On a warm and dusty Spring day of May 2010, I visited Sidi Moumen for the first time in my life. Like most Moroccans, I had become aware of the existence of this slum in the periphery of Casablanca in 2003, after the terrorists’ attacks that took place in the city, claiming 33 lives and injuring around one hundred people. The twelve young suicide bombers who carried out simultaneous attacks that night were all from Sidi Moumen. In the following days, the whole country realised with horror that the district had become a site of production for radical Islam (Salafism in this particular case), spread through speeches shared in Mosques, in-house meetings, and informal circulation of books, audio and video tapes coming mainly from Saudi Arabia.
Seven years after the terrorist attacks, I was going to Sidi Moumen as a journalist, to write an article about local organisations whose mission was to prevent the district’s youth from turning to radical Islam. I had a meeting with Larbi, a local activist who was going introduce me to several organisations. I was very curious to learn more about this area of 47 km² and its 300.000 inhabitants. But he was a bit late, and I felt awkward standing alone in one of the main streets of this area. Was I in the right place? It did not look at all as I had expected. I still had in mind the images that were shown in the media in 2003: those of a scary slum, without any paved roads or proper buildings. When Larbi arrived and we started talking, I understood the reasons for my confusion. A year after the terrorists’ attacks, the State introduced an ambitious national program called “Ville sans Bidonvilles” (Cities without Slums). Almost overnight, several important social housing units were built in the area, and some parts of the slums erased. I was glad to hear that, but my relief did not last long. After walking for almost ten minutes down the main road, there I was, in the middle of the slum that all the country considered to be a “terrorist’s safe haven.” It had not disappeared; it was just smaller than in 2003, and hidden between high social housing buildings. All I could see was an immense ocean of chaotic blocks composed of bricks, corrugated iron, and tin roofs; a strange mix between what could have been a city after a natural disaster and a conflict zone.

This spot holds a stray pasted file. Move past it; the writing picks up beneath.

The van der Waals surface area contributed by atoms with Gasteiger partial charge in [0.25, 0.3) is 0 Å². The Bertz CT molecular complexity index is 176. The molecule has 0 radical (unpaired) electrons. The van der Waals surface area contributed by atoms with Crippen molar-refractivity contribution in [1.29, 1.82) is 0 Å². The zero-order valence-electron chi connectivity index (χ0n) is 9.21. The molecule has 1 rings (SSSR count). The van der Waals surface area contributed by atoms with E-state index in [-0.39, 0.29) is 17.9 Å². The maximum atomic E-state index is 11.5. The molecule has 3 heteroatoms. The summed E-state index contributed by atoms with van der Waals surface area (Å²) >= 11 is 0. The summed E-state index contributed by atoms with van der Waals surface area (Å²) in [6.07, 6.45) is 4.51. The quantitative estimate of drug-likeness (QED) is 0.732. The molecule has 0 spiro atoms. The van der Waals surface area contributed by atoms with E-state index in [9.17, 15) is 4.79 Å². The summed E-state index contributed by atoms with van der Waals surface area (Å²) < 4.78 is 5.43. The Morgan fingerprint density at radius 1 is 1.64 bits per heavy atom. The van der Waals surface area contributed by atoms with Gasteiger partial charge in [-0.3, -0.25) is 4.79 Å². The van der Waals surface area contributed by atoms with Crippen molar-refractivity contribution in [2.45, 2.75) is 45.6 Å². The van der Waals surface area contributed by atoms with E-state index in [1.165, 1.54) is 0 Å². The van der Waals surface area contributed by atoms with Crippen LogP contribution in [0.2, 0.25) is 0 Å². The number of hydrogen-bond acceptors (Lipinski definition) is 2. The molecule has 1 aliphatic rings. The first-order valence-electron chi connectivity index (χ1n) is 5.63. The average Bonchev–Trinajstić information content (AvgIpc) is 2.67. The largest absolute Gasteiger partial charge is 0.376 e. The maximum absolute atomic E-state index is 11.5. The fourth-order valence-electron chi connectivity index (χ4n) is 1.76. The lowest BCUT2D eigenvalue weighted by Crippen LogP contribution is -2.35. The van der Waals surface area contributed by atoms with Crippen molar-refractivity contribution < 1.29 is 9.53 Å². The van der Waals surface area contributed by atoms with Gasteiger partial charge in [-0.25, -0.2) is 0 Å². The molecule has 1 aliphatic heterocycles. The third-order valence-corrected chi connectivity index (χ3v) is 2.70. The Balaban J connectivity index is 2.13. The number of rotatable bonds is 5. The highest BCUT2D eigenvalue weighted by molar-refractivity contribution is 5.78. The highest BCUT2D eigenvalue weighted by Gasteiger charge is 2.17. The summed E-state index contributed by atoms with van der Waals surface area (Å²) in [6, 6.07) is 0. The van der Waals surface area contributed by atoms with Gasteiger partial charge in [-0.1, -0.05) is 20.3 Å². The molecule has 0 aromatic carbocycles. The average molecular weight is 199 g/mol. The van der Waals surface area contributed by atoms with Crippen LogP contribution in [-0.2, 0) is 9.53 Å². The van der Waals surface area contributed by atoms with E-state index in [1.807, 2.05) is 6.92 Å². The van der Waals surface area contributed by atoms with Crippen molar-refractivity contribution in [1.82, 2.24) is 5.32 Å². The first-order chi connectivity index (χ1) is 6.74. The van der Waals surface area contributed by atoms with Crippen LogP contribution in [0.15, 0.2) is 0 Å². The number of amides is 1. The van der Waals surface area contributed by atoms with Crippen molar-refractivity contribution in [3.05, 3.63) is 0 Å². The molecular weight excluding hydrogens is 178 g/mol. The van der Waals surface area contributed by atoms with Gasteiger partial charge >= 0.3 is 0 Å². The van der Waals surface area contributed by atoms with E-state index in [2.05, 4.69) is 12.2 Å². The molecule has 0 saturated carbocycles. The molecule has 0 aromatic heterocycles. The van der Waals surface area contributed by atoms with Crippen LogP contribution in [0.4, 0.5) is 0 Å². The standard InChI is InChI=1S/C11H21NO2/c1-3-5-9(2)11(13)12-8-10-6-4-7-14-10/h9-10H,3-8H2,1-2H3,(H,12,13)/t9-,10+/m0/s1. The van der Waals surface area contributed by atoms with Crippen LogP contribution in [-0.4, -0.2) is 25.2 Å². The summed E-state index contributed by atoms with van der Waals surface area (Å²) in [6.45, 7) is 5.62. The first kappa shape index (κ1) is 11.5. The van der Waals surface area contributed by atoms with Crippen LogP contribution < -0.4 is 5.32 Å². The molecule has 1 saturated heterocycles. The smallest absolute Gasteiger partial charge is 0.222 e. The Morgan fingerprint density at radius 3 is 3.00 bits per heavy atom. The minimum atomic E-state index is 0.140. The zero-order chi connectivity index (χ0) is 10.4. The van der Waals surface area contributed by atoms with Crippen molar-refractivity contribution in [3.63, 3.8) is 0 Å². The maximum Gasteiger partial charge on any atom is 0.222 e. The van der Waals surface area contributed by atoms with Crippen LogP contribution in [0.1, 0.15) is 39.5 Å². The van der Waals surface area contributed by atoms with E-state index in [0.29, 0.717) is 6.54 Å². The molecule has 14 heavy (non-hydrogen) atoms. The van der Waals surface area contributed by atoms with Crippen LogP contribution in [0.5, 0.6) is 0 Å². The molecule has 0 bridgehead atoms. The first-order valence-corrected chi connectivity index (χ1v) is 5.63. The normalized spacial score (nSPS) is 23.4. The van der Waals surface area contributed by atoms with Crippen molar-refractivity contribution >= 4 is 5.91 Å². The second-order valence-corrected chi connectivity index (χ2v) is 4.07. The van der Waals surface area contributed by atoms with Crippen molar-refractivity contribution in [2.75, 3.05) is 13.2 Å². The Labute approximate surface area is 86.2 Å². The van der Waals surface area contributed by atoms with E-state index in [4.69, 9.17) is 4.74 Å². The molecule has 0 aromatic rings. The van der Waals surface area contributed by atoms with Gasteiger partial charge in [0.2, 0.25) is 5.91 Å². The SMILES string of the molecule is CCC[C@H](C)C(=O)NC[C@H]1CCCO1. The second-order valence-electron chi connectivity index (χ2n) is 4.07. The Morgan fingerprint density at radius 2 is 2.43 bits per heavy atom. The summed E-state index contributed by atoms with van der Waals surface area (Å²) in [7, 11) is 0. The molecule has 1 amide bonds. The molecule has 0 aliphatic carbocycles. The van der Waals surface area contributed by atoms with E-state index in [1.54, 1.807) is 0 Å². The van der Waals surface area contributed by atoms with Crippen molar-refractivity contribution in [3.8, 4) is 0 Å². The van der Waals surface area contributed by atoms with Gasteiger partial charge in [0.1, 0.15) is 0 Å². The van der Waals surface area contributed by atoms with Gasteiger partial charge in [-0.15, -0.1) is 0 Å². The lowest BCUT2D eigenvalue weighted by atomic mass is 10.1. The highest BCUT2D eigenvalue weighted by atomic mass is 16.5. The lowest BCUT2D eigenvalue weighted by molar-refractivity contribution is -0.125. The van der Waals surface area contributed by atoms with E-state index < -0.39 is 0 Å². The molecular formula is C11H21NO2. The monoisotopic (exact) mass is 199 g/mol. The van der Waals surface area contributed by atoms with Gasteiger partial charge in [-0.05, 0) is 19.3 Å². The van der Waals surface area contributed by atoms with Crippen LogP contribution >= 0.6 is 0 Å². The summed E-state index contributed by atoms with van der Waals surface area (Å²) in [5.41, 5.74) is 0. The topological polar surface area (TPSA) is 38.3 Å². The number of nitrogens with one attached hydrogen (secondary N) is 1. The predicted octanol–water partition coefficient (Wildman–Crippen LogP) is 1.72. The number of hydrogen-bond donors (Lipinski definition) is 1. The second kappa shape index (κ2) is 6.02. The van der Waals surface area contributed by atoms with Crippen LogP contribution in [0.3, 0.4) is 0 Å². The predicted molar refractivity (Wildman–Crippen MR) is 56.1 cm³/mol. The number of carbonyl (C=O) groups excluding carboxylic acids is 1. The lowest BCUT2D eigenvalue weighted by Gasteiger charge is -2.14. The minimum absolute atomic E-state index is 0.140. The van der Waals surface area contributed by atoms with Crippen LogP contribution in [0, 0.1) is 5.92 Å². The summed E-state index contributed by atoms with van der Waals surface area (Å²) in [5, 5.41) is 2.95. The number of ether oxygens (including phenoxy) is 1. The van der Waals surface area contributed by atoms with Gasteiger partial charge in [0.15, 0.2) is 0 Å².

While we walked through tiny muddy alleys, we met many kids and teenagers who were randomly hanging out, playing cards or football. It was a very odd scene, since it was a weekday morning. We also crossed paths with a lot of young men, gathering in corners and smoking cigarettes or hashish. Anticipating my questions, Larbi said: “There are not enough schools for all the kids here, so most of them are illiterate. And when they grow up, it is hard from them to find jobs. There are no opportunities in the area, and outside of it everyone thinks that a young man from Sidi Moumen is a potential suicide bomber. Who would hire one?” He stopped for a while and continued: “It’s really ironic. The actual terrorists became radicalised because they were poor, uneducated and marginalised by the rest of society. What they did was a sort of cry of help, to show the world that they mattered. But seven years later, what they did is making it even worse for those who are born here.”
We kept on walking silently until we arrived at the office of the first local organisation that we were going to meet that day. It has been nine years since I visited Sidi Moumen. And honestly, I don’t remember much of the long conversations I had with the local members of the organisations except this word, “Al Hogra,” which came up numerous times; almost with every person I talked to, no matter their gender, age or occupation. Widely used in North-African societies, this one word expresses at the same time injustice, indignation, resentment, and oppression. Local activists in Sidi Moumen used this term to explain why the twelve suicide bombers were led to do what they did, and what the local youth was still experiencing. They were all on the same page on one point: the only way to fight the spread of radical Islam is to create spaces where “Al Hogra” doesn’t exist. Practically, that meant to provide the community with cultural, educational and sport activities that would enable the production of a local knowledge that could “counter” the spread of radical Islam and help the community to heal. Nowadays, several local organisations (Idmaj, Oum El Ghait, les Etoiles de Sidi Moumen …) are trying to fill in the void by offering different workshops and activities to the youth for a symbolic fee. But is the (impressive) work of these local organisations enough to halt the spread of radical Islamist knowledge in Sidi Moumen and stop the stigmatisation surrounding its residents? I asked myself this question when I met Larbi 10 years ago, and I find myself still wondering today. It seems that it is time for me to go back there again.